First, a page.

As Rhino’s compilation Frat Rock explains, “Beer was [the genre’s] unchallenged drug of choice, and sex, the Braille-like subtext of the whole schmeer.” Toss in the pathos of bikinied and beehived girls’ post-Rohypnol mornings, substitute “context” for “subtext,” and you have a party band for the millennium.

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Splendor in the Grass

Cross Rushmore with Cheech and Chong and you might get Outside Providence, an unassuming fish-out-of-water, coming-of-age movie for stoners. Based on a novel by Peter Farrelly (of the Farrelly brothers) about growing up working-class in Rhode Island in the mid ’70s, it’s directed with great affection for the characters and milieu by fellow Rhode Islander Michael Corrente.

High-school senior Tim Dunphy (Shawn Hatosy) lives with his morose, bellicose father (Alec Baldwin); spunky, wheelchair-bound kid brother (Tommy Bone); and a three-legged dog in a weather-beaten house in Pawtucket. He spends most of his time getting wasted with his friends. An unfortunate accident leads to Tim being sent away to Cornwall Academy, a strict boarding school where, much to his surprise, he falls in with some hardcore potheads almost as congenial as the ones he grew up with. The only difference is that these boys are rich and college-bound. And when Jane (Amy Smart), the foxiest girl on campus (most of the time she seems like the only girl on campus), takes a shine to him, prep school no longer seems like jail. Jane likes to get wrecked every now and then, as long as it doesn’t interfere with her studies.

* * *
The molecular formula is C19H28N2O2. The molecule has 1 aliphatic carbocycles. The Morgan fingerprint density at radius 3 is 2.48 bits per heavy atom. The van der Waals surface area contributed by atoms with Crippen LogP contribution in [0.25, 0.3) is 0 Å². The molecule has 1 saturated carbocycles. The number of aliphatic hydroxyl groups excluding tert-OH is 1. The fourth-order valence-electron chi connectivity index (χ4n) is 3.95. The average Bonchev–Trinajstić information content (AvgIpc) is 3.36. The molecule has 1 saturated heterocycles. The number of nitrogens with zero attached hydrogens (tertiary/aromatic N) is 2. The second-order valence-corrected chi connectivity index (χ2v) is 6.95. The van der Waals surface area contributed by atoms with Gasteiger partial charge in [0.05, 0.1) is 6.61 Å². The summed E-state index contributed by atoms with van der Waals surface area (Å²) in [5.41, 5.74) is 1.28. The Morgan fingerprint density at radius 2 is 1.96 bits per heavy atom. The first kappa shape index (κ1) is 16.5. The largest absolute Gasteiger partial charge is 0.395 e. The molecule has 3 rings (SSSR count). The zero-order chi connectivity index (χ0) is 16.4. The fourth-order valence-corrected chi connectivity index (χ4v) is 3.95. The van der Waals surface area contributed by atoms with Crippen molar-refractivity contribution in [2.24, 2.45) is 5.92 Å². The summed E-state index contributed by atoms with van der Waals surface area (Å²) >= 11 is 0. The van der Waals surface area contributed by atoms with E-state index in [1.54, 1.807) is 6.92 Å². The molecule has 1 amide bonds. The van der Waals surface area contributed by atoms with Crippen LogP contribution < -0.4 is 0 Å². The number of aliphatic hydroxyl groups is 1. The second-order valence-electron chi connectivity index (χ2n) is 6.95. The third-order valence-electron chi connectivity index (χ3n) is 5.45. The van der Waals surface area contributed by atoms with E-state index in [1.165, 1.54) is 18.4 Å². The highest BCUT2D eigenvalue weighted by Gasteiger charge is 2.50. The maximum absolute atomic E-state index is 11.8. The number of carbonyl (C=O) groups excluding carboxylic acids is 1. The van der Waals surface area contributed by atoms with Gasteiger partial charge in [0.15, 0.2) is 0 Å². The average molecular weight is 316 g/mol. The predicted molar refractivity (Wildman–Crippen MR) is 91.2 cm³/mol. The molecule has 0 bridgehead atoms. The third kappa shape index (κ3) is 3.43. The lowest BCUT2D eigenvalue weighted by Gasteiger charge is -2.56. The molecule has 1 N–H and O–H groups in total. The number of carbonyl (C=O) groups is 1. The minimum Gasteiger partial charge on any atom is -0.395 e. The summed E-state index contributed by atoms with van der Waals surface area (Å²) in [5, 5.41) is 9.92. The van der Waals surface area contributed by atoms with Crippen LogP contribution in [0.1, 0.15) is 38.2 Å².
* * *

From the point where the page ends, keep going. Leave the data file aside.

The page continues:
Nothing much happens in Outside Providence, which is one of its charms, the other being its affirmative attitude toward marijuana. I think the message is that it’s okay to party (or at least it was in the ’70s) as long as you’re not driving, but if you’re so stoned all the time that your friends call you “Drugs,” you probably won’t live a long life.